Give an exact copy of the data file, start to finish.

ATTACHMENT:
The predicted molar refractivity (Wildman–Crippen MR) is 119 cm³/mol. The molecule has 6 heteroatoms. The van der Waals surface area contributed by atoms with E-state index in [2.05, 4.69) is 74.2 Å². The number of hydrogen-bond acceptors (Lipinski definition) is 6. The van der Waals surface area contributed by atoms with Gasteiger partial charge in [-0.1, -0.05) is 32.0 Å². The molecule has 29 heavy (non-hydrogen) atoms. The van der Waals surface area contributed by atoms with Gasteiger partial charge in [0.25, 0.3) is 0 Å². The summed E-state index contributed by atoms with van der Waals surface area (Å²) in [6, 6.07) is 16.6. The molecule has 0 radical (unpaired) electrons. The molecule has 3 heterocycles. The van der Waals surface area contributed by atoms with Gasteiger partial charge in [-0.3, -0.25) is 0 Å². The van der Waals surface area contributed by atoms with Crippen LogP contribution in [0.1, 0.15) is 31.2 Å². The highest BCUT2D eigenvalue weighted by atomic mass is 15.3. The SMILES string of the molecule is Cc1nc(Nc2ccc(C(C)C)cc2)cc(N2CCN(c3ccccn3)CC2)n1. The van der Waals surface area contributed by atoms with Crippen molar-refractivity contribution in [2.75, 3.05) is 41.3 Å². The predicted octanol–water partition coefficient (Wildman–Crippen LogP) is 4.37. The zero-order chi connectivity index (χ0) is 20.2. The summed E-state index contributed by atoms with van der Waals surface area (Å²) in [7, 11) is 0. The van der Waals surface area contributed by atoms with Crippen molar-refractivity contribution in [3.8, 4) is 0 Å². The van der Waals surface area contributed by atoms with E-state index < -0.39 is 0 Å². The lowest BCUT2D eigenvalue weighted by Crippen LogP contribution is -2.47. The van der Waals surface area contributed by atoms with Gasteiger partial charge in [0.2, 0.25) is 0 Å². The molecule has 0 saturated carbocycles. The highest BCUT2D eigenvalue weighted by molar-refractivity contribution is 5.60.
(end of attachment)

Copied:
The predicted molar refractivity (Wildman–Crippen MR) is 119 cm³/mol. The molecule has 6 heteroatoms. The van der Waals surface area contributed by atoms with E-state index in [2.05, 4.69) is 74.2 Å². The number of hydrogen-bond acceptors (Lipinski definition) is 6. The van der Waals surface area contributed by atoms with Gasteiger partial charge in [-0.1, -0.05) is 32.0 Å². The molecule has 29 heavy (non-hydrogen) atoms. The van der Waals surface area contributed by atoms with Gasteiger partial charge in [0.25, 0.3) is 0 Å². The summed E-state index contributed by atoms with van der Waals surface area (Å²) in [6, 6.07) is 16.6. The molecule has 0 radical (unpaired) electrons. The molecule has 3 heterocycles. The van der Waals surface area contributed by atoms with Gasteiger partial charge in [-0.3, -0.25) is 0 Å². The van der Waals surface area contributed by atoms with Crippen LogP contribution in [0.1, 0.15) is 31.2 Å². The highest BCUT2D eigenvalue weighted by atomic mass is 15.3. The SMILES string of the molecule is Cc1nc(Nc2ccc(C(C)C)cc2)cc(N2CCN(c3ccccn3)CC2)n1. The van der Waals surface area contributed by atoms with Crippen molar-refractivity contribution in [2.75, 3.05) is 41.3 Å². The predicted octanol–water partition coefficient (Wildman–Crippen LogP) is 4.37. The zero-order chi connectivity index (χ0) is 20.2. The summed E-state index contributed by atoms with van der Waals surface area (Å²) in [7, 11) is 0. The van der Waals surface area contributed by atoms with Crippen molar-refractivity contribution in [3.8, 4) is 0 Å². The van der Waals surface area contributed by atoms with E-state index < -0.39 is 0 Å². The lowest BCUT2D eigenvalue weighted by Crippen LogP contribution is -2.47. The van der Waals surface area contributed by atoms with Gasteiger partial charge in [0.2, 0.25) is 0 Å². The molecule has 0 saturated carbocycles. The highest BCUT2D eigenvalue weighted by molar-refractivity contribution is 5.60.